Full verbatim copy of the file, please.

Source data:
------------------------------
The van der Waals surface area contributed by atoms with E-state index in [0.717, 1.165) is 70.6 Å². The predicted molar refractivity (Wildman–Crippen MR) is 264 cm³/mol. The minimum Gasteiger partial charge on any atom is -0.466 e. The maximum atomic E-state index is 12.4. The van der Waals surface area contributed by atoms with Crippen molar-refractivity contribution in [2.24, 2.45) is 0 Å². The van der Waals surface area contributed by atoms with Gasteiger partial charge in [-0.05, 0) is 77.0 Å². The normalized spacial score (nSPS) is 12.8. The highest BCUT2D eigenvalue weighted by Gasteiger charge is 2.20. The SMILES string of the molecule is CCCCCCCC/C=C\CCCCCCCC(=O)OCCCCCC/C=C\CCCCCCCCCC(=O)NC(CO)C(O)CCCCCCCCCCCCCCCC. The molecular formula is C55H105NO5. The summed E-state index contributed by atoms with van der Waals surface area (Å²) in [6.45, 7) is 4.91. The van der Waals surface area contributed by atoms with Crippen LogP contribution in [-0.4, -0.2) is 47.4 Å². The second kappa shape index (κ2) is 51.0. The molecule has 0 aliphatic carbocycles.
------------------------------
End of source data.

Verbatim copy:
The van der Waals surface area contributed by atoms with E-state index in [0.717, 1.165) is 70.6 Å². The predicted molar refractivity (Wildman–Crippen MR) is 264 cm³/mol. The minimum Gasteiger partial charge on any atom is -0.466 e. The maximum atomic E-state index is 12.4. The van der Waals surface area contributed by atoms with Crippen molar-refractivity contribution in [2.24, 2.45) is 0 Å². The van der Waals surface area contributed by atoms with Gasteiger partial charge in [-0.05, 0) is 77.0 Å². The normalized spacial score (nSPS) is 12.8. The highest BCUT2D eigenvalue weighted by Gasteiger charge is 2.20. The SMILES string of the molecule is CCCCCCCC/C=C\CCCCCCCC(=O)OCCCCCC/C=C\CCCCCCCCCC(=O)NC(CO)C(O)CCCCCCCCCCCCCCCC. The molecular formula is C55H105NO5. The summed E-state index contributed by atoms with van der Waals surface area (Å²) in [6.45, 7) is 4.91. The van der Waals surface area contributed by atoms with Crippen LogP contribution in [-0.4, -0.2) is 47.4 Å². The second kappa shape index (κ2) is 51.0. The molecule has 0 aliphatic carbocycles.